What inspired you to start Veux?
I got into fashion design around my sophomore year of high school. My growing love for hip hop led me to fall in love with streetwear. This eventually led to me studying and observing every corner of the fashion world. Soon enough I wanted to start my own brand. Before Veux, I had co-founded a brand with a couple of my friends called Aire Clothing. We learned the process of creating clothes from my mentor and good friend Parker Munyagwa. He taught us the printing, embroidery and wholesale process. From there we just took off. The end of that brand and my desire to go solo is what inspired me to start Veux. I just felt I needed to design clothes more important and meaningful to me.
What does Veux mean to you and what does the brand stand for?
Veux is a derivative of a previous version of my last name. In French, it means want. The brand stands for experimental and sustainable development. I have no intention to stay within the confines of clothing. I want to expand to other creative areas that no other clothing brand ever has. Ever seen a video game and clothing line run cohesively?
Can you explain the concept behind the collection you just released?
The concept behind A/W 18 was to illustrate a story behind each piece. I know it is very common now for people to start a brand, but it is even more common because there are a lot of people who can slap a logo on a t-shirt in adobe and take it to a printer. So, if I was going to be attempting this same commodity, I wanted the designs to have a deep rooted narrative. Each piece on the site tells a different story whether it is through the artwork or the font or the colors.
What is your philosophy about the ART of fashion?
The art of fashion in my opinion is communicating messages through clothes. Whether that be through the fabric, the fitting, the shape, the design, etc. It will always be a form of expression for a designer. For me, it is how I tell and explain a story. This is my form of expression and communication. Clothes are worn by everyone every “wear”. You see it all around you. The impact your piece could have and the amount of exposure you can receive is astronomical.
Who are the most influential fashion designers to you?
Maison Margiela, Taofeek Abijako, Parker Munyagwa and Virgil Abloh are the most influential designers for me. Everything Margiela pioneered for couture is very inspiring to me. Taofeek is paving a path; he just had his first show at New York Fashion Week at 19. Parker Munyagwa is my personal friend and mentor and he has taught me a lot. Beyond that he designs amazing jackets, shirts and pants. I’m not as much a fan of Off-White, but I do love Virgil’s Nike collaboration and his first season with Louis Vuitton.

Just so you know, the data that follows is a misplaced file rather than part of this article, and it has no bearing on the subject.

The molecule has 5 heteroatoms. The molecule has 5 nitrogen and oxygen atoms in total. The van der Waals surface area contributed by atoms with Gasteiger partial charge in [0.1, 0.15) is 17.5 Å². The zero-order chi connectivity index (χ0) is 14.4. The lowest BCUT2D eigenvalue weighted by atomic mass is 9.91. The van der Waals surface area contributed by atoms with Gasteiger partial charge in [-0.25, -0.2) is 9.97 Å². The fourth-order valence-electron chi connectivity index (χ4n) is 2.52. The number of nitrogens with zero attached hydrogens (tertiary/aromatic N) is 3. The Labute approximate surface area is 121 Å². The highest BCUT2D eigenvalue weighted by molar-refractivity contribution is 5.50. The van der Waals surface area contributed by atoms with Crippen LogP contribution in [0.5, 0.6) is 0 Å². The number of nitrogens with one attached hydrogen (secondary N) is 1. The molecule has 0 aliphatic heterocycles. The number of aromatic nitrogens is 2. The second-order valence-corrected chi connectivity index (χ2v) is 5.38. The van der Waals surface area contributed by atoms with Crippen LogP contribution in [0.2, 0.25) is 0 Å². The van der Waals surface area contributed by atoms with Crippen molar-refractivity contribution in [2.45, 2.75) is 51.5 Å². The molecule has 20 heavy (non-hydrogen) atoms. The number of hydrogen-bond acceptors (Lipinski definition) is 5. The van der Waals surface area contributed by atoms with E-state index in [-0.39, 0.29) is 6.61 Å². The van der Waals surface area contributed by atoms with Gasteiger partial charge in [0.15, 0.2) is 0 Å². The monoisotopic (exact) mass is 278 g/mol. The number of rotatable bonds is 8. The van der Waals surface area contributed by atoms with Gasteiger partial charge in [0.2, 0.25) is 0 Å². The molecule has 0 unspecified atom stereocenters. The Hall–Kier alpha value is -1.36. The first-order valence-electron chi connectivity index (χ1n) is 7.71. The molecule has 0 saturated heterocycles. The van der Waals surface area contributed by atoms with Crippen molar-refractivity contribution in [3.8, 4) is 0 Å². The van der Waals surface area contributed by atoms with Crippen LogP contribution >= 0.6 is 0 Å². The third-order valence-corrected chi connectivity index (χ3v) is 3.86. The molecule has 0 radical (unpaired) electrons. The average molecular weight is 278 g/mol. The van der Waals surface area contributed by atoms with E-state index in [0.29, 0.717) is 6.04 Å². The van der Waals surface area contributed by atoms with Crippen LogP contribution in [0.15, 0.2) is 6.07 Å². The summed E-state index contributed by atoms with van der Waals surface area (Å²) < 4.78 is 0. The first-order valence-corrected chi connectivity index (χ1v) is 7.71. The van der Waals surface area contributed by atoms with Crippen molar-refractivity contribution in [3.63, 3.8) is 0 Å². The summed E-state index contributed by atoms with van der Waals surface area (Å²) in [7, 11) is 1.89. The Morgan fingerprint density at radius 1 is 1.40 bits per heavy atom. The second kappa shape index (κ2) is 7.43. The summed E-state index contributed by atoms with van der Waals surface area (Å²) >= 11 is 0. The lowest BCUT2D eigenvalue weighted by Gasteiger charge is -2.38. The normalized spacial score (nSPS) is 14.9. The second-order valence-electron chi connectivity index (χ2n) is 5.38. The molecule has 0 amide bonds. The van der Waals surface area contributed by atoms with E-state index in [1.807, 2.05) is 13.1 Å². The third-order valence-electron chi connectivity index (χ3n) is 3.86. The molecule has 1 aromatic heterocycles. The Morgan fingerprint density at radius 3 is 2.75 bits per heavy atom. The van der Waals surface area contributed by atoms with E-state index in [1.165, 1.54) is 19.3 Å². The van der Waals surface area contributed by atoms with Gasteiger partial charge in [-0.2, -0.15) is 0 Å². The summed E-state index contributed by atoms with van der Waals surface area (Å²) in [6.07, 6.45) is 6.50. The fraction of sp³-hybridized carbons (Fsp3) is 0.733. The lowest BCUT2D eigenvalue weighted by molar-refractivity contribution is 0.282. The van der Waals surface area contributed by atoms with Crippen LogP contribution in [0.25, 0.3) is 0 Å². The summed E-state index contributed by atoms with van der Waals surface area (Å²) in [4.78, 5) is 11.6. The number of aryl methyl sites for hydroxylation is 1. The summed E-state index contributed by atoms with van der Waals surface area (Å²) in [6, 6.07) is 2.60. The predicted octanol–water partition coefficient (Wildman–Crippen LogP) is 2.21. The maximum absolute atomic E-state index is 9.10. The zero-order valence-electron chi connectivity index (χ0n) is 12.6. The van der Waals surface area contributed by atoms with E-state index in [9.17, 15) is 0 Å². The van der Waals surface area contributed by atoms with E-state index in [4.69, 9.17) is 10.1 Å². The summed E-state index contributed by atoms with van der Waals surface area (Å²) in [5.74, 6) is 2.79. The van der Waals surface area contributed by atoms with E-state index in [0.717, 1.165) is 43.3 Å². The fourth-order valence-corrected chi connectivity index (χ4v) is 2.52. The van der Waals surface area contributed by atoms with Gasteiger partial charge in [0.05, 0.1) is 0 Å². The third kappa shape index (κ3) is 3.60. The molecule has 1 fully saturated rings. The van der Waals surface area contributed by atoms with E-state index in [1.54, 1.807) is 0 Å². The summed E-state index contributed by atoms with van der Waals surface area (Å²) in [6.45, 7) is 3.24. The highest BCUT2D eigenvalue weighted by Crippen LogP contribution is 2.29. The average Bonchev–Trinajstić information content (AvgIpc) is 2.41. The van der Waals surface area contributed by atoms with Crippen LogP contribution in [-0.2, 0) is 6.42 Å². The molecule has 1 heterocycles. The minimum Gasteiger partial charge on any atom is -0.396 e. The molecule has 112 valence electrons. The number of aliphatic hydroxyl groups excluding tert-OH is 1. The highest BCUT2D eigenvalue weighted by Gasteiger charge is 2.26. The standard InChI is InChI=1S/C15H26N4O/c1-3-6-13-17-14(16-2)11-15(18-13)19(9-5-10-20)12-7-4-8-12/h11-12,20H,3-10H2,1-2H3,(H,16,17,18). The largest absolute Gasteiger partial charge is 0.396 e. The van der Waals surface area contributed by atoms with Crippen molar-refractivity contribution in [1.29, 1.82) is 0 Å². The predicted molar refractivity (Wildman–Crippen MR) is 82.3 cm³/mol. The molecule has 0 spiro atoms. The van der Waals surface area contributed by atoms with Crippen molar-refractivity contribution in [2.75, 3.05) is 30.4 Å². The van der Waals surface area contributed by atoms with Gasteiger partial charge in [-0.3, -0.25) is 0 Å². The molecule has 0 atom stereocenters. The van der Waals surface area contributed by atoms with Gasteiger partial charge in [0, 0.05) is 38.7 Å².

What are your plans for the future of Veux?
Moving into sustainable cut and sew fashion. That is another aspect a lot of brands are not hitting on, the sustainability of the fabric and the ethics of their production process. I want to create everything in house with my own two hands. For the launch I didn’t have enough money to develop the full custom line that I wanted. This collection will help me get there. The plan is to move into sustainable and ethical cut and sew development and present our line at New York Fashion Week.
Can you explain the veUx Program?
veUx is a program for the followers who have been here since day one. This is the start of a brand that I plan on having for a long time. I wanted to create a program so that I could send clothes to the people who were supporting the brand the day since the day it launched. So the members of veUx will get access to free items every month as well as early previews on new collections or projects we are working on. It creates a larger bond between the customers and I. I plan to continue to grow this program as the brand grows.
How do you stay up to date regarding fashion?
I follow a lot of brands on Twitter and Instagram as well as follow fashion weeks and everything that happens there. Locally, I am also connected to a lot of people who are also doing their own brands and I love to see what concepts people are coming up with.
What were the biggest initial hurdles to building your business and how did you overcome them?
Getting over the fear of starting. I was constantly thinking about failure and I kept creating self doubt in my head. I designed so many different pieces just because I thought the last one wasn’t good enough. I was my own worst enemy. With the help of my amazing friends I was able to finally overcome that fear and plan the launch and release of this collection.
What is a book would you recommend that every clothing designer or fashion enthusiast read?
The Complete Highsnobiety Guide To Street Fashion And Culture. This is a giant compilation with artist and designer contributions that is an amazing read. From past to present you can see the growth in design.
If you had one piece of advice to someone just starting out, what would it be?
Don’t be afraid to fail. Don’t be disappointed if someone doesn’t like your design. Do not let someone else determine your art. Don’t quit, never stop working.
View the collection here: www.veux.us